Building dev images
dcbw at redhat.com
Tue Oct 10 10:43:28 EDT 2006
On Mon, 2006-10-09 at 22:49 -0400, John Richard Moser wrote:
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> Right now I'm trying to get pilgrim to work and build good dev images on
> a freshly installed Fedora Core 5 system. There are a number of things
> I need to do once I get this working.
> - First off, document it, because it's not on the wiki that I can
> - Get a list of the RPMs used to build the image
You can look at the build logs for the builds (if they are available) or
you can look at the build logs for the builds you do with the tools.
Yum will tell you exactly what's getting installed into the chroot.
> - Script converting those RPM names to URIs of SRPMs
The RPMs come from 3 different repositories: Fedora Core Development,
Fedora Extras Development, and OLPC Development. You can get the the
SRPM name from which the RPM was generated using a bit of python.
Remember that one SRPM can generate > 1 RPM :) I can point you to the
right places for the Python code if you'd like.
> - Rebuild those SRPMs (I hear there's this thing called 'mock' that
> helps with this en masse)
Mock builds one SRPM in a chroot. It does not do builds en-masse, it
builds one SRPM and does it well. It was decided not to pollute mock
with a ton of policy and options, because different people want to build
a set of RPMs differently.
Tools like plague will automate the queuing of multiple SRPMs across
different architectures using remote and/or local build hosts. But mock
knows nothing about networks, nor should it.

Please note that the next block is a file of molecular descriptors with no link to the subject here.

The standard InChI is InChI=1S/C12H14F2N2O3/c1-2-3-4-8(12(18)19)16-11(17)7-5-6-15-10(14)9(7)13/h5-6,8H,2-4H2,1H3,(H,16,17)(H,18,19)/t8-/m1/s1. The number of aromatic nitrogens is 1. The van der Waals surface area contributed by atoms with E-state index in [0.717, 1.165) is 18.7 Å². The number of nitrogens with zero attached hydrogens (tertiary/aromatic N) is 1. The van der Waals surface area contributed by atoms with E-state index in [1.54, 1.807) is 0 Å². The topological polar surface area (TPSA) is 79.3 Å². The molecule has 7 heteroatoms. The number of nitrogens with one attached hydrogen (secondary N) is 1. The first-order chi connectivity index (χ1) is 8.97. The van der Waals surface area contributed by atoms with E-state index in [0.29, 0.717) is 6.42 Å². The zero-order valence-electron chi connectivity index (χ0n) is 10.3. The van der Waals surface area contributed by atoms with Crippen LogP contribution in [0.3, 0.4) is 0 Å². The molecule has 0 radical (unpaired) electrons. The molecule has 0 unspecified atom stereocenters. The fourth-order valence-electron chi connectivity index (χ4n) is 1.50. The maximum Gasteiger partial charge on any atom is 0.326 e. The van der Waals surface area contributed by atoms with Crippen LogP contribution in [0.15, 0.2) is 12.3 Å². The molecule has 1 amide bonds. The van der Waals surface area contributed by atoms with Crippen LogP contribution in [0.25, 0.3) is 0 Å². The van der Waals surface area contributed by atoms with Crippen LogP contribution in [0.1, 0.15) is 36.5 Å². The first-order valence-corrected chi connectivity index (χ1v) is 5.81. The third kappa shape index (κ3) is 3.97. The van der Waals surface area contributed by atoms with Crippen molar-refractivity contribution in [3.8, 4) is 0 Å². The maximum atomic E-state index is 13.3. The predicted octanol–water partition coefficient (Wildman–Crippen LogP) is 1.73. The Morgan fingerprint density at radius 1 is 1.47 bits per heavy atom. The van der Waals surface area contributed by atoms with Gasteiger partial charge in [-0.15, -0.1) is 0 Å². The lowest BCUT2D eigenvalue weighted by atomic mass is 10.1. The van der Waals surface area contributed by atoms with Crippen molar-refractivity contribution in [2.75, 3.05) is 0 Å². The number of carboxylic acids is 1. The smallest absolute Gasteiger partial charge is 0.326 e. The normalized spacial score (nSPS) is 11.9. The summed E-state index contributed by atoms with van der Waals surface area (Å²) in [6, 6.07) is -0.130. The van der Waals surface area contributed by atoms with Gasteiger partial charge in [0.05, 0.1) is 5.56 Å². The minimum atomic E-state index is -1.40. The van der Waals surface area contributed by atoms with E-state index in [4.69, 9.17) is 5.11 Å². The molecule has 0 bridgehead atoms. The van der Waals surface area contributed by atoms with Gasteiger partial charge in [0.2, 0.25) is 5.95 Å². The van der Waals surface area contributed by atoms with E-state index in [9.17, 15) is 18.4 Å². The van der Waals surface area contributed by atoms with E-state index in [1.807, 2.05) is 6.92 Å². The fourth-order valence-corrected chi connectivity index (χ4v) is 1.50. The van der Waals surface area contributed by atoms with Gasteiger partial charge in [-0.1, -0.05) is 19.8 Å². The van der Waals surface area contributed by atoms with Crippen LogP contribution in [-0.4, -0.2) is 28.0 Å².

What you want to do is:
1) Create a build strategy; do you build glibc first? do you rebuild
gcc first? Bootstrapping a distro sucks, but you probably don't want to
do the whole thing.
2) Once you've got the list of SRPMs you'd like to build and the order
in which you'd like to build them, change the RPM _mock_ macro for
RPM_OPT_FLAGS to include the CFLAGS you want, then create a script that
feeds the SRPMs in that order through mock. I can dig this up; it means
you change the mock config file (in /etc/mock) for your target and add a
line for your optflags.
3) When each SRPM is done building, you have two choices. Do you want
to use the just-built RPM for building other RPMs? Or do you not care?
Remember that since this is building inside a chroot, you need to get,
for example, /lib/libc-2.4.so from somewhere. Currently that is pulled
from the Fedora Core Development repository, and it _won't_ be rebuilt
with any of your changes. If you're just changing CFLAGS, I don't think
this will be a problem. If you want to do linker changes or something
like that, then it would be a problem.
> - Make a stream to build using a local repository of rebuilt RPMs
You create a local repository of RPMs using createrepo. You then point
the pilgrim config file for your stream at this repository, and you
remove any reference to other repositories, because they can pollute
your package pool (unless you do something like bumping the Release # of
the package). I may have some scripts that can bump the release number
slightly to ensure that the built packages will be "newer" to RPM.